Theories of Liberation
National liberation is an ambitious and also, from the beginning, an ambiguous project. The nation has to be liberated not only from external oppressors—in a way, that’s the easy part—but also from the internal effects of external oppression. Albert Memmi, the Tunisian Jew who wrote perceptively about the psychological effects of foreign rule, makes the critical point. The Jews will have to be delivered from “a double oppression: an objective external oppression made up of the … incessant aggressions inflicted on [them] and an auto-oppression … whose consequences were just as harmful. One of the consequences of these two together is the internal domination of traditional elites, the mediators of foreign rule—the men and women, mostly men, who move back and forth between the subject nation and its rulers, negotiating with the rulers, bribing them when necessary, accommodating their demands when that seems necessary, making the best of a difficult and often humiliating relationship. The figure of the “court Jew” has parallels in every nation ruled by foreigners, and one of the aims of national liberation is the elimination of this role and the defeat of the people who made it their own.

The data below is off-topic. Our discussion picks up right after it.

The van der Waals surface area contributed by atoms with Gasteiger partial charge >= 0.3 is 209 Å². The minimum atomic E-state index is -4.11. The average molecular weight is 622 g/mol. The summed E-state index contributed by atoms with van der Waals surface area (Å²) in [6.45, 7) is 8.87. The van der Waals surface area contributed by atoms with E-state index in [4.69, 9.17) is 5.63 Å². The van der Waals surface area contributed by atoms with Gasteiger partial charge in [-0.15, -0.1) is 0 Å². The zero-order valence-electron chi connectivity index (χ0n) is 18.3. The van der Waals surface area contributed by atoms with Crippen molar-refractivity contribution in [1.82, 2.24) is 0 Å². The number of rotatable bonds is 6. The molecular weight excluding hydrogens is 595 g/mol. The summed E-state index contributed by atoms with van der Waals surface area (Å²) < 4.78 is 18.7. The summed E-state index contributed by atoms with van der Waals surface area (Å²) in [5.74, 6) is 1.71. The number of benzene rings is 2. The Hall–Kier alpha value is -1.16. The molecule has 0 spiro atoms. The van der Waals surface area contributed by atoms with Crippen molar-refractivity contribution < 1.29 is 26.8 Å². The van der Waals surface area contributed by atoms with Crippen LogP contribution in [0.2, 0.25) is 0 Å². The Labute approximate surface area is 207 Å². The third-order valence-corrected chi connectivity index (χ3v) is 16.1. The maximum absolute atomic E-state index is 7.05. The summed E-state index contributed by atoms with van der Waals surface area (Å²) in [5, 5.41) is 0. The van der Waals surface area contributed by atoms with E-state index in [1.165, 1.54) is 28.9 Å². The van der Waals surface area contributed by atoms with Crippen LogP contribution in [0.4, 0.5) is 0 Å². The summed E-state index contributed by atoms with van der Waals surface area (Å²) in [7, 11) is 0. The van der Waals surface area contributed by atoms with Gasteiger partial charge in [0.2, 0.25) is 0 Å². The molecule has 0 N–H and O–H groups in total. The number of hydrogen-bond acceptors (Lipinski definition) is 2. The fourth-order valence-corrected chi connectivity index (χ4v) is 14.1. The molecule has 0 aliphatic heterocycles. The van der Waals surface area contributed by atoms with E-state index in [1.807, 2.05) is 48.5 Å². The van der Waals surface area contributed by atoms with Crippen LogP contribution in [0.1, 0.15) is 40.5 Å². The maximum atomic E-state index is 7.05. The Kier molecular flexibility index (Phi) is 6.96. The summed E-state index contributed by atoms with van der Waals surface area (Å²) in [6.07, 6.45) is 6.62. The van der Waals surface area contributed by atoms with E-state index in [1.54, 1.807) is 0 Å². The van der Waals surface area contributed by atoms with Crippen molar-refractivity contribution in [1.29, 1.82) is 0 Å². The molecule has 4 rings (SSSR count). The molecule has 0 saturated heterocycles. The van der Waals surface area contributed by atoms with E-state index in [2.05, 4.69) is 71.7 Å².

But another, even more important effect of this doubled oppression has to be overcome, and that is the passivity, the quietude, the deep lethargy of the dominated people. No nation can live for long under foreign rule, or, like the Jews, in exile, without accommodating to its condition and making its peace with the powers that be. Early attempts at resistance are repressed, often brutally; after that, resistance goes underground, where it finds expression in common complaint, mockery, and evasion. Leftist scholars have contrived to celebrate this sort of thing, and it ought to be celebrated. But the larger, sadder story is one of accommodation, the practical alternatives generally being less attractive. Accommodation will be more or less profound depending on the severity of the conditions that have to be accommodated and the number of years, or decades, or centuries during which those conditions prevail. In the sphere of politics, accommodation takes a variety of forms: fatalistic resignation, withdrawal from political activity to familial or communal concerns, even acceptance of the political “superiority” of the foreign rulers. In this last case, the local culture is reconceived as somehow unsuited to politics, devoted to higher, more spiritual pursuits. “They,” the British, the French, Europeans generally, have a talent for politics; they have the ruthlessness necessary for imperial domination; “we” submit because we are focused on more important things; ruthlessness is alien to us. Even liberationists like Mohandas Gandhi, who didn’t want to imitate the ruthlessness of imperial rulers, believed nonetheless that the old accommodation had to be overcome; it was necessary to “train the masses in self-consciousness and the attainment of power.” Gandhi’s “constructive program” was aimed at producing men and women who were “fit” for independence, capable of “managing [their] own affairs”—though not, like the British, everyone else’s. This task should rightly have preceded national liberation but was, in all my cases, unfinished at the moment when independence was won. From the beginning the constructive programs of the liberationists met with difficulties.